Sneaky Coupon Tricks

When I'm bored, one of the things I like to do is sign up for free samples. I prefer to use fake information to minimize (or at least be able to identify) junk mail, but you should do whatever your conscience dictates.

I recently got a free sample in the mail from Dove. Dove is one of my favorite free sample givers because they tend to give generous samples. Also, I actually like some Dove products, so the coupons that come with the free samples are useful to me, and the samples themselves are great for trips.

I was checking out my new coupons ($2 off a bottle of lotion that only costs $6? Sweet!) when I noticed the fine print:

By submitting this coupon, you acknowledge that Dove may also send you information, samples, or offers it feels may be of interest to you about Dove, or other complementary brands from UNILEVER or other carefully selected companies. If you would like more information about UNILEVER's privacy policy, please visit www.unileverus.com/privacy or call 1-866-204-9750.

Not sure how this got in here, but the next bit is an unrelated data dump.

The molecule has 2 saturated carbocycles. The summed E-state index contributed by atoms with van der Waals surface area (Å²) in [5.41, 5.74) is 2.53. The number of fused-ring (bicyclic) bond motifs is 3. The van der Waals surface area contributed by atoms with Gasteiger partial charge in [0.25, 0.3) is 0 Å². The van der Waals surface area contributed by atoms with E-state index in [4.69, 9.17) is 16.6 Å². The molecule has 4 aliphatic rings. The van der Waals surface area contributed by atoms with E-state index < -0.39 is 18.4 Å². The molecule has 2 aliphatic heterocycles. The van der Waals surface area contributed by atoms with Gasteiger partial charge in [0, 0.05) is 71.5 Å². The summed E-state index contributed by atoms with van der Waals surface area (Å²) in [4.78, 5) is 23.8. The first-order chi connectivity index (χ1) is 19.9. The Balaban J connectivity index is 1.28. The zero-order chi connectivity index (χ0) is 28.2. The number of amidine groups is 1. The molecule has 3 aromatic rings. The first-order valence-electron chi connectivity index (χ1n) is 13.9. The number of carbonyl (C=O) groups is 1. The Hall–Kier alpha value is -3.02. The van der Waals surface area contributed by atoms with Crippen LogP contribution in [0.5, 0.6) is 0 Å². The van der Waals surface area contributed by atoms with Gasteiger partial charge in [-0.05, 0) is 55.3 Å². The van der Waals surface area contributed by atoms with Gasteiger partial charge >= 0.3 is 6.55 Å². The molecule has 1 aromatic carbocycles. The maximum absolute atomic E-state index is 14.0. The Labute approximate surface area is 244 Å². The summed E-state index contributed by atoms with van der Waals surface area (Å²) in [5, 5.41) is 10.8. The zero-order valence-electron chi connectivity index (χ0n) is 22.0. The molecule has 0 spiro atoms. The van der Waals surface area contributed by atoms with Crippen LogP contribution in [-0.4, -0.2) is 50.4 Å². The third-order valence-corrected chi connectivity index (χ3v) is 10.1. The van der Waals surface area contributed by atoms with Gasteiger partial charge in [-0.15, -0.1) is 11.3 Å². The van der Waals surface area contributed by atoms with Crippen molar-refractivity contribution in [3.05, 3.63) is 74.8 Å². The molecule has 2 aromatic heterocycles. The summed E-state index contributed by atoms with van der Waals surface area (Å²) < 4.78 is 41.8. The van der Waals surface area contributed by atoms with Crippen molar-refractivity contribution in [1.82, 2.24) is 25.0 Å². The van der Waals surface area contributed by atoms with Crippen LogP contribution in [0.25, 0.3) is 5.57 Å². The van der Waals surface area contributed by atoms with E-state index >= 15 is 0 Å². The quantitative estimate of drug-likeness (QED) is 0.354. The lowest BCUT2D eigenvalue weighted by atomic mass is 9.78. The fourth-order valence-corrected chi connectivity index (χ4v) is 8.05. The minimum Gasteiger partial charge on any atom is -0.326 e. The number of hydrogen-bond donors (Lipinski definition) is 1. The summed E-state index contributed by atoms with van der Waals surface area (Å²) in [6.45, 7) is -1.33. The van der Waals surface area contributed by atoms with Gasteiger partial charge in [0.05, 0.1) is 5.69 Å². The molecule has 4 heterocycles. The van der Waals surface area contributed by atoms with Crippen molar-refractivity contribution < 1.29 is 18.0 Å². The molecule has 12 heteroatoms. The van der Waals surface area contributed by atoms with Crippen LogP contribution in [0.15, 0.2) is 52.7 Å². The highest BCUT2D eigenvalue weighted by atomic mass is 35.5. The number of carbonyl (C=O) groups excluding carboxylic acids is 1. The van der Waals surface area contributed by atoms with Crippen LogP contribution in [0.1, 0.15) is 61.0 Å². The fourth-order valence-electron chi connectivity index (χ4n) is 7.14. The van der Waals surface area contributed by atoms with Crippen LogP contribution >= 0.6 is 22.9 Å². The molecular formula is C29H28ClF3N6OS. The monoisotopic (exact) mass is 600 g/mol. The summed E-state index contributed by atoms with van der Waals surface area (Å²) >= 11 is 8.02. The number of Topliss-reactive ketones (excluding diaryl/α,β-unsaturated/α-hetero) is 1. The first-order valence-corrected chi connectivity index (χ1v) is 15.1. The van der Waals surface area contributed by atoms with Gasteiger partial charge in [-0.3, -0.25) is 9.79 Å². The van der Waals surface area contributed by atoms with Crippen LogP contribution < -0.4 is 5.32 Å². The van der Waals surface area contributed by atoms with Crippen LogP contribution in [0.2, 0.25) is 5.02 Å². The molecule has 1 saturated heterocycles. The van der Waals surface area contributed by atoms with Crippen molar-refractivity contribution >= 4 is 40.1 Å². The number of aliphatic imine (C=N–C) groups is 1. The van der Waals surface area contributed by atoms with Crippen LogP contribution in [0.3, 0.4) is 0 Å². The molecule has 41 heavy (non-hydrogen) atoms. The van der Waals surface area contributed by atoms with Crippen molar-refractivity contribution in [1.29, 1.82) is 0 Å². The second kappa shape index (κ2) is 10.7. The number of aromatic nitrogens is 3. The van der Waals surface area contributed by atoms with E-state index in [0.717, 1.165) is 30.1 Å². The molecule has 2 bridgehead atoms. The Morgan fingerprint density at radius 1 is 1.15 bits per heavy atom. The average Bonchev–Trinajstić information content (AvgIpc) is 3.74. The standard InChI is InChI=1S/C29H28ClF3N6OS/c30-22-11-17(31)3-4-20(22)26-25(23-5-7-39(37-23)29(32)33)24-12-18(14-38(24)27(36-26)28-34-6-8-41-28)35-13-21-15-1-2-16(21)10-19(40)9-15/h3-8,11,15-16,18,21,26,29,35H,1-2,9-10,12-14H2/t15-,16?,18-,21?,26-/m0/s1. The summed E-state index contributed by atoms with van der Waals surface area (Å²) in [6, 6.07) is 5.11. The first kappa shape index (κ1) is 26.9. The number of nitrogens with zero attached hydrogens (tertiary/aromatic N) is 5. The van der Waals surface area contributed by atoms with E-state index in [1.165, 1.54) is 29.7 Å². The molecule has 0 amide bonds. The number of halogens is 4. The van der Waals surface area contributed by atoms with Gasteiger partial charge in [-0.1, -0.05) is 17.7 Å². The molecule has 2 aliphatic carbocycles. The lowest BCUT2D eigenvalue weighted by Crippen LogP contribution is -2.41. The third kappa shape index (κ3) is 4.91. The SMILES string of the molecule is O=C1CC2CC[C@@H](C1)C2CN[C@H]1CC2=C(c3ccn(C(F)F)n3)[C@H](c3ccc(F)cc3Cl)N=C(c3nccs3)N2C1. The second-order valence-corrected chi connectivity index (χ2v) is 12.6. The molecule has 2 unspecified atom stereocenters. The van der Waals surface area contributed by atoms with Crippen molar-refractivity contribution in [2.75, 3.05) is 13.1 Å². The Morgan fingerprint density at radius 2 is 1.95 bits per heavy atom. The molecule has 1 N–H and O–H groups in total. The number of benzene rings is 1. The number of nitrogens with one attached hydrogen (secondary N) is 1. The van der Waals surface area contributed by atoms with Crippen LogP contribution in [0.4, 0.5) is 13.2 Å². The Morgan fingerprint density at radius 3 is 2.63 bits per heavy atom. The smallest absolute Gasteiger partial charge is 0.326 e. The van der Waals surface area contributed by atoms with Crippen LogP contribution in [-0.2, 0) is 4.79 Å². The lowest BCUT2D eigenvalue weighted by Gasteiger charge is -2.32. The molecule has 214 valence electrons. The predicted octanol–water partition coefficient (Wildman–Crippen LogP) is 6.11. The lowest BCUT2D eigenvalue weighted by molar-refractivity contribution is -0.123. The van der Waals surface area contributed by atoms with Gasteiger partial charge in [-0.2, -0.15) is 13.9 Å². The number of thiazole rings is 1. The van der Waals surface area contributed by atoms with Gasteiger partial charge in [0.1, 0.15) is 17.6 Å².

What??? By using a coupon, I will undo all of my carefully protected efforts to avoid spam? I guess the coupons have some kind of tracking code to determine the conversion rate on the coupons that came with the free samples. Talk about walking the thin line between brilliant marketing strategy and downright creepy. If you go to the webpage listed, however, it's easy to put yourself on Unilever's Do Not Contact list and then select the brands you don't want information about. This way, you can keep getting your Dove free samples, but not get anything on, say, Degree.

So next time you think about using a coupon that is mailed specifically to you, check the fine print first. Don't use the coupon unless you're okay with the consequences, and look for ways to get around being spammed.

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